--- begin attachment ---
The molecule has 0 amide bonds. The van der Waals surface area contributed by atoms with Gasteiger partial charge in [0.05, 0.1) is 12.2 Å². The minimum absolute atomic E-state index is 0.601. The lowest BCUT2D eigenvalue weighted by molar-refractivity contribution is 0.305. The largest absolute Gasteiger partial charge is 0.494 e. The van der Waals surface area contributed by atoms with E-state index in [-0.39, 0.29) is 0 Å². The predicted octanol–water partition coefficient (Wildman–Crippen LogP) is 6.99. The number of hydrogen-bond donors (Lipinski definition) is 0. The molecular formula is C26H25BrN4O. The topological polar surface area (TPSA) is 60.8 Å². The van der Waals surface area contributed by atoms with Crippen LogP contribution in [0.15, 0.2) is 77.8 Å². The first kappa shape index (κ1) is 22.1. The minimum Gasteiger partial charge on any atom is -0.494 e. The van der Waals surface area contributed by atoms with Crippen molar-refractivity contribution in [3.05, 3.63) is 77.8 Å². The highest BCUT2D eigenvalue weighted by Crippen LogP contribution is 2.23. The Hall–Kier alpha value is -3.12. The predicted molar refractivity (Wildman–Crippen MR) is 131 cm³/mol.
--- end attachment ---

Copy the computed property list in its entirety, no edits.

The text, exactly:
The molecule has 0 amide bonds. The van der Waals surface area contributed by atoms with Gasteiger partial charge in [0.05, 0.1) is 12.2 Å². The minimum absolute atomic E-state index is 0.601. The lowest BCUT2D eigenvalue weighted by molar-refractivity contribution is 0.305. The largest absolute Gasteiger partial charge is 0.494 e. The van der Waals surface area contributed by atoms with E-state index in [-0.39, 0.29) is 0 Å². The predicted octanol–water partition coefficient (Wildman–Crippen LogP) is 6.99. The number of hydrogen-bond donors (Lipinski definition) is 0. The molecular formula is C26H25BrN4O. The topological polar surface area (TPSA) is 60.8 Å². The van der Waals surface area contributed by atoms with Crippen LogP contribution in [0.15, 0.2) is 77.8 Å². The first kappa shape index (κ1) is 22.1. The minimum Gasteiger partial charge on any atom is -0.494 e. The van der Waals surface area contributed by atoms with Crippen molar-refractivity contribution in [3.05, 3.63) is 77.8 Å². The highest BCUT2D eigenvalue weighted by Crippen LogP contribution is 2.23. The Hall–Kier alpha value is -3.12. The predicted molar refractivity (Wildman–Crippen MR) is 131 cm³/mol.